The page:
LOS ANGELES (AP) — Raymond “Red” Reddington, a man who relishes a challenge, likely would admire how TV’s “The Blacklist” took a creative gamble amid the industry’s coronavirus-forced production shutdown to end the season with a bang, not a whimper.
The makers of the NBC drama, which stars James Spader as dashing antihero Red, decided to add animation to a partially taped episode, prompting a far-flung collaboration that stretched from Los Angeles to London and included the Spader family house as a challenging recording studio.
The idea for the May 15 episode (8 p.m. EDT) emerged from a brainstorming session with executive producers Jon Bokenkamp and John Eisendrath in mid-March, after their New York-based series halted filming along with other movie and TV projects as part of widespread efforts to contain the virus.
“It started sort of as a joke, talking about how we should do it (the episode) as an old-school radio broadcast where we put the image of a crackling fire or a radio up on TV and the actors could voice it,” Bokenkamp said. That segued into a discussion of the comic books and a graphic novel already spun off “The Blacklist” and then — bingo! — Eisendrath broached the hybrid episode.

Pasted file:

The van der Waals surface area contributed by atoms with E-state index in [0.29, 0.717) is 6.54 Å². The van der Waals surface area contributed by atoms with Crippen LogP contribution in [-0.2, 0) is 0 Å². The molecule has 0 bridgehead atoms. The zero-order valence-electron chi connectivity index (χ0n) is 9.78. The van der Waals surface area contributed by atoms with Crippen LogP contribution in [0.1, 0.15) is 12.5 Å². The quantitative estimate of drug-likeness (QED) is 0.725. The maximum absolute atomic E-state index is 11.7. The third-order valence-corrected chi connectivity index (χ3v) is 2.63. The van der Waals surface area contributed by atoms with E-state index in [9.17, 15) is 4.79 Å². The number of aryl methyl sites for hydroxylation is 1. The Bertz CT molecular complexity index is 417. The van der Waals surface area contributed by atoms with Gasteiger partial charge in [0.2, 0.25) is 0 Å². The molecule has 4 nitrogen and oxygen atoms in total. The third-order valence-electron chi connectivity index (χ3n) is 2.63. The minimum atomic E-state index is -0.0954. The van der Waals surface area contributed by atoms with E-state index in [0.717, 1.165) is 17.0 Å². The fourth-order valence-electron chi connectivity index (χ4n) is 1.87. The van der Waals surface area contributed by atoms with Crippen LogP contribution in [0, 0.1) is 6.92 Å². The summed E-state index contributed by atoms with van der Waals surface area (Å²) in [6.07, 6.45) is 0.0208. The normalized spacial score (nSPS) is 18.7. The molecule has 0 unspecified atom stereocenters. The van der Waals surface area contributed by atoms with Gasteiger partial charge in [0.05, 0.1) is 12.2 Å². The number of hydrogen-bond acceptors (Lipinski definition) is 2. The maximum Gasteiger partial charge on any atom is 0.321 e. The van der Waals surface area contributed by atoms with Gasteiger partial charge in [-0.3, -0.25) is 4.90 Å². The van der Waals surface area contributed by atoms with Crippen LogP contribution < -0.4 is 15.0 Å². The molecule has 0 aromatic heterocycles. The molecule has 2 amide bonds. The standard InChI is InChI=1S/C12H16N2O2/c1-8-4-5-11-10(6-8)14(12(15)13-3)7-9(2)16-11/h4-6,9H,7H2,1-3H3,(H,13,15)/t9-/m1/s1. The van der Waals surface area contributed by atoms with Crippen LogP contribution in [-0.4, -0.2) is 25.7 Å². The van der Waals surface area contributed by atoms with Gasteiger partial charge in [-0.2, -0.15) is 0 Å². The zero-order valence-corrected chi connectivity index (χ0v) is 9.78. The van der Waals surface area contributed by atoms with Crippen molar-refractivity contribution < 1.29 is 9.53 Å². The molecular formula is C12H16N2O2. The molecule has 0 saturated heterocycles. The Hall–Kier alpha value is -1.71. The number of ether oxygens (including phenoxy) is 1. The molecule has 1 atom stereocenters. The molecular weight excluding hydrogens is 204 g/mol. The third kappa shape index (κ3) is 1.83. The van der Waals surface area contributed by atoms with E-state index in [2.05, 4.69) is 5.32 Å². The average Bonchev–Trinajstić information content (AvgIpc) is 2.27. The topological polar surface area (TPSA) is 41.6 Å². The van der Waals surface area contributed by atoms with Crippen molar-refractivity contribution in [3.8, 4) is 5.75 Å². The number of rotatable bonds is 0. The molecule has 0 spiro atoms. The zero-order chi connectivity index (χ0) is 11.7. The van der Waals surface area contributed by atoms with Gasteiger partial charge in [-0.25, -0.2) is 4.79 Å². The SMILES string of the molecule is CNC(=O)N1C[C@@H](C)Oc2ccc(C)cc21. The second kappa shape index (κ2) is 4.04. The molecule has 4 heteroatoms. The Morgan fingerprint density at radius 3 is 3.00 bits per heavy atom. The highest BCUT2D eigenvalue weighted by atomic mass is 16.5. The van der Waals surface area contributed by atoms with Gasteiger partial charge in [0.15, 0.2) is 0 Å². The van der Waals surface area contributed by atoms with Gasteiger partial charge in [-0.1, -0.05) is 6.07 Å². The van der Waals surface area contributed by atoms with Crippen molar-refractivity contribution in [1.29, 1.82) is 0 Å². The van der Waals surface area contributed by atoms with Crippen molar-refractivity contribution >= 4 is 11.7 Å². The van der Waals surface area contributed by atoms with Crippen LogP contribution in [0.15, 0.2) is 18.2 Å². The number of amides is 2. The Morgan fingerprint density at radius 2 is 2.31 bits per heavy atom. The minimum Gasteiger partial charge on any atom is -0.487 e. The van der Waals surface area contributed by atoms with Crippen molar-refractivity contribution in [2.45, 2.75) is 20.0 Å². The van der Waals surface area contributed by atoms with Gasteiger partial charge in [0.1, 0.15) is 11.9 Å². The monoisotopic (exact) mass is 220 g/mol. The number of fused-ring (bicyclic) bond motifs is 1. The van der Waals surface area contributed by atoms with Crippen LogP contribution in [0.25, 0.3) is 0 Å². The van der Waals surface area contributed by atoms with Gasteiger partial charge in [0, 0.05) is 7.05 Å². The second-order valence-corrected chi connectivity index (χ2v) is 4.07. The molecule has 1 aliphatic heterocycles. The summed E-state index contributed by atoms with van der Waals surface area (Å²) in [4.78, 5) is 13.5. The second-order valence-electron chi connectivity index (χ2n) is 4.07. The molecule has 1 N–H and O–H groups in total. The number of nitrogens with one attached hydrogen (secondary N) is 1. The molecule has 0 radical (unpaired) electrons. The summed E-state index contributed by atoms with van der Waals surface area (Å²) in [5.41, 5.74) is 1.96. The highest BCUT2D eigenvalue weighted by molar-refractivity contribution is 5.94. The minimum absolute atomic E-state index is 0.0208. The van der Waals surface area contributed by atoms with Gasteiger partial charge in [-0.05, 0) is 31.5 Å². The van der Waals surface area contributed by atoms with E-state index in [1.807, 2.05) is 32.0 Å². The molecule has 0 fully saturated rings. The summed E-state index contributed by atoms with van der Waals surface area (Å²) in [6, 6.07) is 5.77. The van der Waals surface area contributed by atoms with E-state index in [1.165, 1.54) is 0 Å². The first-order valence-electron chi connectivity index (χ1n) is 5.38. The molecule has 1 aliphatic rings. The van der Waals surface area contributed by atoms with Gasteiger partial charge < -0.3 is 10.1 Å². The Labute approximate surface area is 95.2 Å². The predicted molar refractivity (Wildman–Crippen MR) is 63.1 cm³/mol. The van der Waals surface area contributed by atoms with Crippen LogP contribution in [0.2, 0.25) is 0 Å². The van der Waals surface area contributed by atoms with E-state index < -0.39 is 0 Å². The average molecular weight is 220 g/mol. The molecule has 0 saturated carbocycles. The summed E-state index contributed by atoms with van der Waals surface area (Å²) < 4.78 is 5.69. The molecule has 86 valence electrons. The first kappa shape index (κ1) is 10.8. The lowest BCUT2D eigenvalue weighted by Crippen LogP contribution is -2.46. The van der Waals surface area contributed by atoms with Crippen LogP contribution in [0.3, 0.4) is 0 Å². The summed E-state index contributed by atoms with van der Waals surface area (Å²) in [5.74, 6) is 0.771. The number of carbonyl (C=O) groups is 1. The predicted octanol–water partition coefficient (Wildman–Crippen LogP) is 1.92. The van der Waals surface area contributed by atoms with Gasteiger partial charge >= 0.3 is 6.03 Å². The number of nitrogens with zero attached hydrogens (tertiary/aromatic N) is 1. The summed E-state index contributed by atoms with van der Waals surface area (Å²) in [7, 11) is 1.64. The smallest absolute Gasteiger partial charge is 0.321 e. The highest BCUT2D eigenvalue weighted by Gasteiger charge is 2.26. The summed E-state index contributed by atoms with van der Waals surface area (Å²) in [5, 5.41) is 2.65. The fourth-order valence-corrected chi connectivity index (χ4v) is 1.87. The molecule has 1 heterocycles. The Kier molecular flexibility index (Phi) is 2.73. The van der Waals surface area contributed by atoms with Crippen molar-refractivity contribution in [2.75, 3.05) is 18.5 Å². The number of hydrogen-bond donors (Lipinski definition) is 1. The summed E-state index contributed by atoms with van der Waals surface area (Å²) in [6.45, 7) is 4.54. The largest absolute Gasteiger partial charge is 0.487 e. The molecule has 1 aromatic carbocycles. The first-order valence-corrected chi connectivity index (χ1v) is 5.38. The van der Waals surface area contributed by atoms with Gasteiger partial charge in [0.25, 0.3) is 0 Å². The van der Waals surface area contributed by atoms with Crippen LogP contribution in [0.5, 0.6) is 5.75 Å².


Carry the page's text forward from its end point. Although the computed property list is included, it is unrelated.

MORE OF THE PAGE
“It’s possible that if we knew how much work it took to do an animated half of this episode, we might well have not come up with the idea,” he said, ruefully.
Spader, who’s also an executive producer on “The Blacklist,” had planned a quick trip with his family from New York to their Massachusetts home when taping looked to be on pause. It was at a full stop when Bokenkamp and Eisendrath called about salvaging the 19th episode — shy of the seventh season’s 22-episode order, Spader said, but a potentially more satisfying ad hoc finale than the completed No. 18.
“I was intrigued,” the actor said. “I thought that it seemed like the right thing to do, to try and finish the episode in any way that we could, and not only the episode, but to end the season.”
The process began with a handful of script revisions to make the episode “feel a little more like it had a forward throw, driving us into next season,” Bokenkamp said. Animation helped with the plot tinkering, and provided something else on the side.
“A scene that had taken place with Red and Liz (series star Megan Boone) sitting in a room, because that’s what we could afford in live action, suddenly becomes a scene between Red and Liz walking on the Washington Mall with the Capitol in the background,” Eisendrath said. “You can make it somewhat more cinematic … make it feel more like a graphic novel.”